Dr. Miller: And what would those be?
Dr. Eliason: Of course assuming that people don't have any reasons why they couldn't take them, simple things like Benadryl or some of the non-sedating antihistamines with names like Zyrtec or Allegra. Or of course the generic equivalents of those are very safe things for people to start to just try to treat their hives and see if you can get them to go away easily.
Dr. Miller: Is one better than the other? The non-sedating versus the sedating? Because some people will take Benadryl and fall asleep at work, which is bad. Or if they're operating expensive dangerous machinery. That could be a problem.
Dr. Eliason: Right. That's a great point because any medicine that you give someone, if you give them enough of it, you can get side effects with it. So during the day I usually advise patients to consider using things like Zyrtec or Allegra because those are non-sedating. And most people do great with them.
Spontaneous Hives (Urticaria)
Dr. Miller: Now how often do you find a reason for someone to have spontaneous urticaria? Aside from an insect bite.
Dr. Eliason: Yeah, this is a hard question. And with the spontaneous or acute urticaria, that's the kind that just shows up. It's only around for a couple of weeks. We don't always find the causes. In children it's usually related to an infection. And so it doesn't mean you have an infection that's creating your hive. You could have an infection like a common cold. You could have strep throat.
Dr. Miller: A virus.
Dr. Eliason: Exactly.
Dr. Miller: Or a bacterial pharyngitis.
Dr. Eliason: Precisely.
Dr. Miller: Sore throat.
Dr. Eliason: Those infections can, they don't cause hives, but your body's response to the infection accidentally creates hives on you. It's almost like your body makes a little bit of a mistake while it's cleaning out the infection and incidentally creates hives in the process.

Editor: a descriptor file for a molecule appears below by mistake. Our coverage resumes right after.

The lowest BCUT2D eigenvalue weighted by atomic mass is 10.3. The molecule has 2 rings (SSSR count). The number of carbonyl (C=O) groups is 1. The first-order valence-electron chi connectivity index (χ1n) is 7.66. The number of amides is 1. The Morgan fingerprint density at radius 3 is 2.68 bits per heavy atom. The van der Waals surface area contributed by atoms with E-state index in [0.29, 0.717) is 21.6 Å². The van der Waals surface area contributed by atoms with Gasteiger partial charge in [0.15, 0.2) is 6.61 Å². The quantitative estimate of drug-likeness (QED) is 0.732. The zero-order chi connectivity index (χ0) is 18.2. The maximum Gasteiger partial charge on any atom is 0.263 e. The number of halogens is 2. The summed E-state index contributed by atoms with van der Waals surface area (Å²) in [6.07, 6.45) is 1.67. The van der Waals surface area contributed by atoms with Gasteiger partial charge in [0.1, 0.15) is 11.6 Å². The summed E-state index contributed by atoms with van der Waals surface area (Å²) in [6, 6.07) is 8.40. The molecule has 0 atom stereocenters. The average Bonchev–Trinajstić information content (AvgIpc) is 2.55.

Dr. Miller: Well when should that patient find their way to your office?
When Should You See a Doctor for Hives?
Dr. Eliason: We like to see patients when it bothers them. And so for some people that means that they get hives and they have a chance to try some of the over-the-counter antihistamines. And they don't work. In which case we certainly want to help them because there's a lot of other things that we have access to, prescription-wise, that can be stronger.
Dr. Miller: Do you have a definition of, sort of, mild, moderate, or severe hives in terms of how often they occur or how extensive they might be? Maybe that would help our audience know when they should seek medical advice.
Dr. Eliason: A lot of this isn't necessarily with the frequency but more of the severity. Hopefully I can make that make sense. When hives are developing and they aren't preventing people from doing what they normally do during the day, and they also are not causing any changes where parts of their body are swelling, then usually people can try over-the-counter products without having a worry that they need to rush in to see a physician for it.
If people are developing hives where they are getting swelling in their skin, so like I mentioned, lips can swell, ears can swell, or they can just have big welts. Their wrist gets too large. And it looks kind of doughy sometimes. Those are reasons to get into be seen by a physician sooner. Of course if people are having any difficulty breathing, it's a trip to the emergency room very quickly.
Sometimes when hives present, and they cause changes in breathing, people don't necessarily feel like they can't breathe. But they just start coughing sometimes. And those are things to watch for. Of course, you don't ever delay in that case. If you ever feel, if people ever feel like they can't breathe normally, it's straight to the ER.
Dr. Miller: Thank you very much. This is very helpful Mark.
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updated: August 21, 2018
originally published: February 23, 2015